Take pictures of all your vegetable and flower beds before you start fall cleanup. Having a reference to where you planted everything this year will make rotating crops much easier next year. For flower beds, you may want to put in something new next year or plant the same thing again, and having a visual record makes remembering where everything was planted much easier.
Pull Them Out
Vegetables and annuals will soon be reacting to cold temperatures and when they are done, it’s important to remove them and put them in the compost pile or the trash. Taking care of this chore now rather than leaving it for next spring gives the soil time to recoup for another season. Plants left in the ground over winter are subject to pests and diseases that you’d rather not have in your garden.
When the beds are clean, it’s time to add compost. Resist the urge to till the garden. If you’ve built your gardens with dedicated growing beds and walkways, tilling only brings up weed seeds that will plague you all next year. Garden beds that are never walked on or compacted don’t need to be tilled. Tilling just leaves the soil exposed to harsh winter weather.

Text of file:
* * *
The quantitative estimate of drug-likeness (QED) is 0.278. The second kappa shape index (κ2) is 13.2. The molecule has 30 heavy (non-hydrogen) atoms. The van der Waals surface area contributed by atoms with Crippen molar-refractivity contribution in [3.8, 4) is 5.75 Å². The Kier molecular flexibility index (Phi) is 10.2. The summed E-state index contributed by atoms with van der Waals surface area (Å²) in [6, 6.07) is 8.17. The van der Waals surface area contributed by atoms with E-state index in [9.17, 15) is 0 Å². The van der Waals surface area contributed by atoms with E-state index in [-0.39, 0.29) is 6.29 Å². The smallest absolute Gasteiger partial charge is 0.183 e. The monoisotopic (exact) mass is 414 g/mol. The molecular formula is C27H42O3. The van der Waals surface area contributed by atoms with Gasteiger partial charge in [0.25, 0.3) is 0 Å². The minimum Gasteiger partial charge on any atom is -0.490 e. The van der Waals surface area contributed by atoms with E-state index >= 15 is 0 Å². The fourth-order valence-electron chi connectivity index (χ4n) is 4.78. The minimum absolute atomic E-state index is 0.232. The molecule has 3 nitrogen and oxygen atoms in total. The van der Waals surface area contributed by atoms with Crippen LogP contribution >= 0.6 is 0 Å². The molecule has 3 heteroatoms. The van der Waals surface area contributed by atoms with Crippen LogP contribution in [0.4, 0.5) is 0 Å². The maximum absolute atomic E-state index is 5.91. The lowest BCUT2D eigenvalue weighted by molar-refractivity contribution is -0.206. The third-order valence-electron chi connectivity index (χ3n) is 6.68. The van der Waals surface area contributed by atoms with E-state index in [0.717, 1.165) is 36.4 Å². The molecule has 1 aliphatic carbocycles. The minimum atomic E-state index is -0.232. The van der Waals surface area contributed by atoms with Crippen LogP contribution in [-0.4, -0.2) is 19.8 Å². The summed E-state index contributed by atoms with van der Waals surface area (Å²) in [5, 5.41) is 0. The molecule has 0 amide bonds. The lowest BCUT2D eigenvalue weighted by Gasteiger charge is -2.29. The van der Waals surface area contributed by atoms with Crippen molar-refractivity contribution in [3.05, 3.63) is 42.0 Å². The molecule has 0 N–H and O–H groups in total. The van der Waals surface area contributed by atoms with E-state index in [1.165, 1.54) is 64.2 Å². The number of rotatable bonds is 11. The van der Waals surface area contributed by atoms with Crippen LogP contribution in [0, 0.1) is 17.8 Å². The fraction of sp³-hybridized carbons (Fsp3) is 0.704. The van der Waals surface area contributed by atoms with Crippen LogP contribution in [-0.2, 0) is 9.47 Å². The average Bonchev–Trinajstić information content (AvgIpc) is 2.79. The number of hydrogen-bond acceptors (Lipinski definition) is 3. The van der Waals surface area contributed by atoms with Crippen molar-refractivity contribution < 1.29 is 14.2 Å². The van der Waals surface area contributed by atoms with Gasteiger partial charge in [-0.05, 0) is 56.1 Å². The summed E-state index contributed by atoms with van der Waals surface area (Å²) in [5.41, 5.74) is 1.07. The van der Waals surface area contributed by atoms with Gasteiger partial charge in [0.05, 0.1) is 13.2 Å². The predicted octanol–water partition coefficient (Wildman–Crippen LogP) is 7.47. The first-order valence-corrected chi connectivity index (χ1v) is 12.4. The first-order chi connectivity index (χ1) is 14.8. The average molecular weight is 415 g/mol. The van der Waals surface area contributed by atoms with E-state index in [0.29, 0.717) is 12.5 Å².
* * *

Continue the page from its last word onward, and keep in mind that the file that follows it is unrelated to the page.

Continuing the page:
Cover the Cleaned Beds
Cover cleaned beds with some compost and/or manure, and mulch like shredded leaves, straw or hay, or green cover crops (see video below). You can plant annual rye or other green manure cover crops and just cut it back in the spring and plant right through it. This living cover puts much needed nutrients back in your soil.
Clean The Tools
Finally, clean garden tools, tomato cages, stakes, trellises and other objects used with plants in the garden. Using a mild solution of water and bleach will disinfect any fungus or disease that may have hopped onto your supports. For tools like shovels, rakes and hand tools, clean off all the dirt, rinse with water, dry completely, and rub a bit of oil over the metal and wood parts before hanging for the winter.